Intervention Protocol

Mitomycin C for prevention of postoperative haze following excimer laser surface ablation in moderate to high myopia

  1. Guilherme Quinto1,*,
  2. Walter Camacho1,
  3. Juan-Castro Combs1,
  4. Satyanarayana S Vedula2,
  5. Elliott H Myrowitz3,
  6. Roy S Chuck1

Editorial Group: Cochrane Eyes and Vision Group

Published Online: 8 OCT 2008

DOI: 10.1002/14651858.CD007418

How to Cite

Quinto G, Camacho W, Combs JC, Vedula SS, Myrowitz EH, Chuck RS. Mitomycin C for prevention of postoperative haze following excimer laser surface ablation in moderate to high myopia (Protocol). Cochrane Database of Systematic Reviews 2008, Issue 4. Art. No.: CD007418. DOI: 10.1002/14651858.CD007418.

Author Information

  1. 1

    Johns Hopkins School of Medicine, The Wilmer Ophthalmological Institute, Baltimore, USA

  2. 2

    Johns Hopkins Bloomberg School of Public Health, Cochrane Eyes and Vision Group US Project, Baltimore, MD, USA

  3. 3

    Johns Hopkins School of Medicine, The Wilmer Ophthalmological Institute, Lutherville, USA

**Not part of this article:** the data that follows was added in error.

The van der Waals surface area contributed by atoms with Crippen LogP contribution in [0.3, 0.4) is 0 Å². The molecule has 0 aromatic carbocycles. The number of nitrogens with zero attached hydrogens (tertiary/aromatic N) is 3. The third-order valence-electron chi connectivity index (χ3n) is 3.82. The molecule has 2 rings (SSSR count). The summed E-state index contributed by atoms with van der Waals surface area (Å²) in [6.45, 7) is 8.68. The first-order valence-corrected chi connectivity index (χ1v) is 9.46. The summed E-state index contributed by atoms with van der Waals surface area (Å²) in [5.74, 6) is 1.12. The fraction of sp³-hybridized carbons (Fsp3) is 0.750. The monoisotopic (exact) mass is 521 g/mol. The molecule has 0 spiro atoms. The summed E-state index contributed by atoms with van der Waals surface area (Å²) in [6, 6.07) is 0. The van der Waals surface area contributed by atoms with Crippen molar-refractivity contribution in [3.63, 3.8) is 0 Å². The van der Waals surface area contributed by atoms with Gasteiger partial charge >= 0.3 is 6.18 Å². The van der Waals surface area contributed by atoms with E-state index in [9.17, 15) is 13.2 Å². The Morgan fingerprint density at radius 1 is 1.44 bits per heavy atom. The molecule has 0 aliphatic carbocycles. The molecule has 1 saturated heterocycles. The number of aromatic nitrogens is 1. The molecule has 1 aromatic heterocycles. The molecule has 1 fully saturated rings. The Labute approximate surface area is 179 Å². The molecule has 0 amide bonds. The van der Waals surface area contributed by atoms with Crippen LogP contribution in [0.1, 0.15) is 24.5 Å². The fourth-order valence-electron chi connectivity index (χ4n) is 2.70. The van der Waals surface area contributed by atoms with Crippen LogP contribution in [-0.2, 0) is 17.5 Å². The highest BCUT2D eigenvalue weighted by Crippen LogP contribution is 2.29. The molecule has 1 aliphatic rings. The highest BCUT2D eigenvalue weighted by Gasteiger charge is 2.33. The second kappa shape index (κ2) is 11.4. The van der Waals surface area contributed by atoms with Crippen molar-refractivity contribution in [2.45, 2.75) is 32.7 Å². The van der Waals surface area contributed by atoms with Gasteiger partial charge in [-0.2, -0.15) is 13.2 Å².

*Guilherme Quinto, The Wilmer Ophthalmological Institute, Johns Hopkins School of Medicine, 600 N. Wolfe Street, 255 Woods Building, Baltimore, MD 21287, USA. g.quinto@hotmail.com.

Publication History

  1. Publication Status: New
  2. Published Online: 8 OCT 2008

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Abstract

  1. Top of page
  2. Abstract

This is the protocol for a review and there is no abstract. The objectives are as follows:

Primary objectives

The aim of this review is to evaluate the effects of MMC on the cornea and answer the question: is there sufficient evidence for using intraoperative topical MMC on the cornea in surface ablation (PRK or LASEK or epi-LASIK) as prophylaxis for haze formation and to reduce refractive regression?

This review will address the use of MMC in the prophylaxis of myopic patients who underwent PRK or LASEK or epi-LASIK.

Secondary objectives

If sufficient data are available, a secondary objective of this review is to determine the refractive predictability and complications with different concentrations and times of exposure to MMC as well as to find out if there are differences in proportion of patients with haze among different laser platforms used for PRK, LASEK, and epi-LASIK. Refractive predictability is defined as the difference between the attempted and achieved refractive change, in other words, the difference between the mean postoperative spherical equivalent (SE) and the target SE using the manifest refraction (Joo 2005).